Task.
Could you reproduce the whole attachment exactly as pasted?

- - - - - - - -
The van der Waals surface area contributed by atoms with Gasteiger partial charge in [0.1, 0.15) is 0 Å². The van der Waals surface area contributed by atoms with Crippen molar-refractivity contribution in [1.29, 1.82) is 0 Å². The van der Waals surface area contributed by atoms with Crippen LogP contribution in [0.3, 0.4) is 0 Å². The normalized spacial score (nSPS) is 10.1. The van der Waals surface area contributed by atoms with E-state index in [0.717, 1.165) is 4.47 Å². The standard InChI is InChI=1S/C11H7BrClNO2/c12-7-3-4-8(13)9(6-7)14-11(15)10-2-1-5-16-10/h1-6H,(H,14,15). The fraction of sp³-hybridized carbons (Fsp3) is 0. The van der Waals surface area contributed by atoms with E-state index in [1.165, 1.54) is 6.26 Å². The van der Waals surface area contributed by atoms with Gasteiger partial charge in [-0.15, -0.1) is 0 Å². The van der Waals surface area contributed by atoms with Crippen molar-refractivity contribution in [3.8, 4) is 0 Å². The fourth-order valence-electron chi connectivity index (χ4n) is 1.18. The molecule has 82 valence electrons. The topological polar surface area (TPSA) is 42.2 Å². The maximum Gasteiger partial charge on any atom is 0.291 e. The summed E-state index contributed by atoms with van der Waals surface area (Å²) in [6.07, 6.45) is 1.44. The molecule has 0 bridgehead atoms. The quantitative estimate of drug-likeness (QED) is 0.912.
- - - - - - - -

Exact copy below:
The van der Waals surface area contributed by atoms with Gasteiger partial charge in [0.1, 0.15) is 0 Å². The van der Waals surface area contributed by atoms with Crippen molar-refractivity contribution in [1.29, 1.82) is 0 Å². The van der Waals surface area contributed by atoms with Crippen LogP contribution in [0.3, 0.4) is 0 Å². The normalized spacial score (nSPS) is 10.1. The van der Waals surface area contributed by atoms with E-state index in [0.717, 1.165) is 4.47 Å². The standard InChI is InChI=1S/C11H7BrClNO2/c12-7-3-4-8(13)9(6-7)14-11(15)10-2-1-5-16-10/h1-6H,(H,14,15). The fraction of sp³-hybridized carbons (Fsp3) is 0. The van der Waals surface area contributed by atoms with E-state index in [1.165, 1.54) is 6.26 Å². The van der Waals surface area contributed by atoms with Gasteiger partial charge in [-0.15, -0.1) is 0 Å². The van der Waals surface area contributed by atoms with Crippen molar-refractivity contribution in [3.8, 4) is 0 Å². The fourth-order valence-electron chi connectivity index (χ4n) is 1.18. The molecule has 82 valence electrons. The topological polar surface area (TPSA) is 42.2 Å². The maximum Gasteiger partial charge on any atom is 0.291 e. The summed E-state index contributed by atoms with van der Waals surface area (Å²) in [6.07, 6.45) is 1.44. The molecule has 0 bridgehead atoms. The quantitative estimate of drug-likeness (QED) is 0.912.